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The Summer Swing
To many casual fans of the sport, tennis seems to exist for only a few dazzling fortnights a year, appearing for the drama of the Grand Slams, and then disappearing again once the trophies have been handed out. Those who follow tennis with a little more interest, of course, know that it has one of the most grueling calendars of any sport.
To many casual fans of the sport, tennis seems to exist for only a few dazzling fortnights a year, appearing for the drama of the Grand Slams, and then disappearing again once the trophies have been handed out.
In the women’s tour, there are eight weeks in November and December in which there is no event scheduled, whether Grand Slam, WTA Tour or Fed Cup. In the men’s game, there are only five weeks off (if doing power-yoga sessions in a sauna or running sprints up Gil Reyes’ ‘magic mountain’ in Nevada count as time off…)
While, of course, no sane player would even think of trying to enter an event every possible week, there is in practice still very little time to recuperate or simply to relax at home. Most in the top 100 enter at least twenty tournaments a year, which in effect means no more than a week or so ‘off’ at any one time between January and November.
It is this intensity, often interrupted only by injury, that has led many of the top players to stay away from the optional events taking place at this time of the year, in the North American hard court swing.
The Olympus U.S. Open Series
Beginning on the 18th of July in Atlanta for the men and the following week at Stanford for the women, the Olympus U.S. Open Series ties together ten tournaments – ranging from the new (this year will be the first for the Winston-Salem Open in North Carolina, August 21st -27th) to the old (the first edition of what is now the Rogers Cup in Toronto/Montreal was held in 1881 for men and 1892 for women).
The expressed purpose of forming the U.S. Open Series in 2004 was to encourage players to enter more events in the hard court swing, and also to help promote some of the smaller tournaments to the television networks. Players accumulate points corresponding to how well they perform in the Series, which culminates at the U.S. Open at Flushing Meadows. Those with the most points at the end of it can gain a significant additional cash bonus from the sponsors.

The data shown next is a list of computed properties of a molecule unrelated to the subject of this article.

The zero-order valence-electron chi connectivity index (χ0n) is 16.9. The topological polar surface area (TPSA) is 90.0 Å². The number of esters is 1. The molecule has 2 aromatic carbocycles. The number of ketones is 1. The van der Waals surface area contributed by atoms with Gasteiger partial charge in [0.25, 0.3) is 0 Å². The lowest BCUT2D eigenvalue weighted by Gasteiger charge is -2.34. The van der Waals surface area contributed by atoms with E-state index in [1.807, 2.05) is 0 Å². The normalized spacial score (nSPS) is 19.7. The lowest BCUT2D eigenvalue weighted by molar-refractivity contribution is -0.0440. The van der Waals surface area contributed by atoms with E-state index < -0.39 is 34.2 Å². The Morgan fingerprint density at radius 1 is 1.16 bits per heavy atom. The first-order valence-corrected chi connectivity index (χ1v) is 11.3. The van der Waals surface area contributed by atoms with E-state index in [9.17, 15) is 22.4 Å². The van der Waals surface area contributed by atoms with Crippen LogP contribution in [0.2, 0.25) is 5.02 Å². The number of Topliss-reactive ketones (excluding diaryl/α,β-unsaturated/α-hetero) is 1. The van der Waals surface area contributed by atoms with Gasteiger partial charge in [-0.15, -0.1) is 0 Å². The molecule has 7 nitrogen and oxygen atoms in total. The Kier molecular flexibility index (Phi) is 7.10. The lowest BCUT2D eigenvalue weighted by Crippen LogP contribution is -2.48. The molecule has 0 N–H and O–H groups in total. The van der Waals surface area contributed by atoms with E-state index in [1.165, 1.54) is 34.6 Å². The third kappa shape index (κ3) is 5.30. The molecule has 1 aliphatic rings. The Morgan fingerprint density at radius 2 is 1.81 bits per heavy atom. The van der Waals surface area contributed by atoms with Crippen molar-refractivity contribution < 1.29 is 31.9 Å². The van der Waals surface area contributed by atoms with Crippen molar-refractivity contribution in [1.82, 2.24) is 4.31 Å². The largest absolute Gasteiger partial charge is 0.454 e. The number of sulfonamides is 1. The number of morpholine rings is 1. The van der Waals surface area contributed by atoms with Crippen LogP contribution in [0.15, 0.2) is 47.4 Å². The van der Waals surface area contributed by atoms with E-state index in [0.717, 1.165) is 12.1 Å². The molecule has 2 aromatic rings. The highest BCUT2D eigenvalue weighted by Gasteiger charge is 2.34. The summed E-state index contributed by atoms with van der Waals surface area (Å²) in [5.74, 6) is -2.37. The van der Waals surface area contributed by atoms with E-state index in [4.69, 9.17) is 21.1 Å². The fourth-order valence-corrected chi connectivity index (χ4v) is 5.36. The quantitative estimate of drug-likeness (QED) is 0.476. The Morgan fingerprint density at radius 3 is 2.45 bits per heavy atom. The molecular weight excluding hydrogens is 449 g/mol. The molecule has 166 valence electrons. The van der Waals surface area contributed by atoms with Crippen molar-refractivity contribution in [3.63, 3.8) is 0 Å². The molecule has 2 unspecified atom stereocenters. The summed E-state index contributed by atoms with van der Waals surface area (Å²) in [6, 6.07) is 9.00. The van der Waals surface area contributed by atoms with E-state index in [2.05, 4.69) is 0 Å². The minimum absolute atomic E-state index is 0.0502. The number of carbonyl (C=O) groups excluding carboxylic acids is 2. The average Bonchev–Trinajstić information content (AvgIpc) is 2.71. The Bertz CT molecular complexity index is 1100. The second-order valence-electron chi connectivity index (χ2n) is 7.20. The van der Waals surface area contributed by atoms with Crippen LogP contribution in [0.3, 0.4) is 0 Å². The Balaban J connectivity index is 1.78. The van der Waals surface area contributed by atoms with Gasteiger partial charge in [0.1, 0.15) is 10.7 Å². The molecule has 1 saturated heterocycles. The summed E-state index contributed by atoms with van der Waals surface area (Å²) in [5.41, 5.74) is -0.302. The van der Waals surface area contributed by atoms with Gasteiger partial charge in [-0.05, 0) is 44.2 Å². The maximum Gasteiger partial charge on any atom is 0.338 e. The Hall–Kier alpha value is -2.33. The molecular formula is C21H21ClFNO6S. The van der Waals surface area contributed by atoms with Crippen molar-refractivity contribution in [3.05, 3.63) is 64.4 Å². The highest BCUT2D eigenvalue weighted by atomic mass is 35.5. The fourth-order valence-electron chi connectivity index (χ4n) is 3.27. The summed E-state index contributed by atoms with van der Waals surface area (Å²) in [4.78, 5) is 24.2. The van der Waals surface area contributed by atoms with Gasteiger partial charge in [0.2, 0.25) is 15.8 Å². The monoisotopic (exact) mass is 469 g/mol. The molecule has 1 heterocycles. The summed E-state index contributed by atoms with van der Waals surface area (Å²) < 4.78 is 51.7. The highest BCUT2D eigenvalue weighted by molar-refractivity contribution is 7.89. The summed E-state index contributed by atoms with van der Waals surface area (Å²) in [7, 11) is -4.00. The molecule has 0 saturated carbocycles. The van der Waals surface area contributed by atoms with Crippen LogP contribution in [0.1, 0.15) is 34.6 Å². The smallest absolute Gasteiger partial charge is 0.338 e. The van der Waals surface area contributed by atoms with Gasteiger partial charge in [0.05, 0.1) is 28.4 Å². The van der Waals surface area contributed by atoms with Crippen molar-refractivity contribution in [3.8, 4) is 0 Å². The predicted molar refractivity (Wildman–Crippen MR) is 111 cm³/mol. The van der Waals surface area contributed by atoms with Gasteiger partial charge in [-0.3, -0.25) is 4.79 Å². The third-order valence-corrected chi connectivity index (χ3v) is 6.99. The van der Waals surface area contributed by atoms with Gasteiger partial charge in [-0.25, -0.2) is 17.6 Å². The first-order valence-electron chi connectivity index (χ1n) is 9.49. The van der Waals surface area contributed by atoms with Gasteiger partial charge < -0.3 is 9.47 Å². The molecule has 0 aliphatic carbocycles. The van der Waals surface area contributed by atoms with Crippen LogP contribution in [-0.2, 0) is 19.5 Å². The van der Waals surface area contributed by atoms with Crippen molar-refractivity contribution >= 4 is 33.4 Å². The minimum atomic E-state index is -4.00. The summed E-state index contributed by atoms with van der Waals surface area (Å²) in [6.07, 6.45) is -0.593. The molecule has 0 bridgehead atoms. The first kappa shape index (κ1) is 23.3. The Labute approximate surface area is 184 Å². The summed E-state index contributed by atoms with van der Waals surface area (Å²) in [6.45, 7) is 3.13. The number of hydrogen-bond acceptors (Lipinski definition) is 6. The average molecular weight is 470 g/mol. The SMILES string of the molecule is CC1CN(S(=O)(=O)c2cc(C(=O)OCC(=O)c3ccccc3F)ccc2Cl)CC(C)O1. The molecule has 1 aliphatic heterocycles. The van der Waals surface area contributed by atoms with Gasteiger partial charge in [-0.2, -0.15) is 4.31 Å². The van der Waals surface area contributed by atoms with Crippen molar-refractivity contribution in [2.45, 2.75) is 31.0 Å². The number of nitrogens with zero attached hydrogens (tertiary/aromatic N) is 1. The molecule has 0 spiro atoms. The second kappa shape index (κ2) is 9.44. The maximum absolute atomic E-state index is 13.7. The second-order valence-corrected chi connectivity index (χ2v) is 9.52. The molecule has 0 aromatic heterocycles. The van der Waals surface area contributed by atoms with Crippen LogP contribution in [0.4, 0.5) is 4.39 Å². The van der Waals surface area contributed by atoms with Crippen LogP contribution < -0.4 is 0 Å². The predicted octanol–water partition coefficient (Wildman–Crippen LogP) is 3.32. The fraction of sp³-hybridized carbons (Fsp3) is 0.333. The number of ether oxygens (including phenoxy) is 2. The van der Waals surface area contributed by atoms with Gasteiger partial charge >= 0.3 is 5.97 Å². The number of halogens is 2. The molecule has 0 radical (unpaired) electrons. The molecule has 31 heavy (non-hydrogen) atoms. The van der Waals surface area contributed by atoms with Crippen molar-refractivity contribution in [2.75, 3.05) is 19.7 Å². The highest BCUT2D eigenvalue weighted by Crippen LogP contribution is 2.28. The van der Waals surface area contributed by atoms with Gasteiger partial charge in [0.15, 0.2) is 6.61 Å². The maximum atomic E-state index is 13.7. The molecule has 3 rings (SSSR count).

Despite this generous incentive, the top six male players (fourteen of the top twenty) are scheduled to enter only the compulsory events of the next two months – the Masters at Montreal and Cincinnati and the U.S. Open itself.
What is the cause of this apparent boycott by those at the very pinnacle of the sport? The obvious answer is that these are the players who have had the most success – and therefore the most matches – over the last few months, and who are therefore most in need of a break and least in need of entering ATP 250 and 500 events other than as a warm-up. This, however, doesn’t entirely stack up when one considers that the top women do participate largely in the smaller events of the U.S. Open Series. Indeed, only two of the WTA’s top ten (Li and Schiavone) are not currently committed to playing either Stanford, San Diego, or New Haven. The argument that perhaps the top men aren’t playing because these days the top men aren’t American also fails by the same comparison.
Perhaps the reason the crème de la crème of the WTA Tour are entering more of the U.S. Open Series is simply that these tournaments are worth more points to them. The winner of each of the Stanford, San Diego, and New Haven Premier events will gain 470 points, while only Washington of the men’s ‘optional’ events is worth an equivalent amount.
When Agassi and Sampras won the Washington and Indianapolis events in 1991, they were worth a lot more points.
It is interesting to note that, twenty years ago, the ‘smaller’ tournaments in the men’s North American hard court swing were worth a great deal more in the race for the number one spot than they are today. The combined points for the Washington and Indianapolis events in 1991 (202 for Washington, won that year by Agassi; 339 for Indianapolis, won by Sampras) were worth more than the 532 awarded to Boris Becker for winning the Australian Open. Indeed, the maximum number of points available in the hard court swing up to but not including the U.S. Open (1529 in six tournaments) was more than those from Wimbledon and Roland Garros combined (1332 for the two). The names of some of the summertime hard court winners that year – Sampras, Agassi, Edberg, Lendl, Stich – are indicative of the greater importance these events once had.
Despite the absence of a few big names from some of the tournaments, the U.S. Open Series still promises to showcase some very high quality tennis. But is that all we can expect?
Historically, these next couple of months have been decisive in the race for the prestigious year-end number one ranking. To find the most dramatic recent example, cast your minds back a few years to the summer of 2003. At the end of the grass court season that year, Andre Agassi was still world number one. Close on his heels was French Open winner Juan-Carlos Ferrero, followed by recent first-time Wimbledon champ Roger Federer. Andy Roddick was a fairly distant sixth.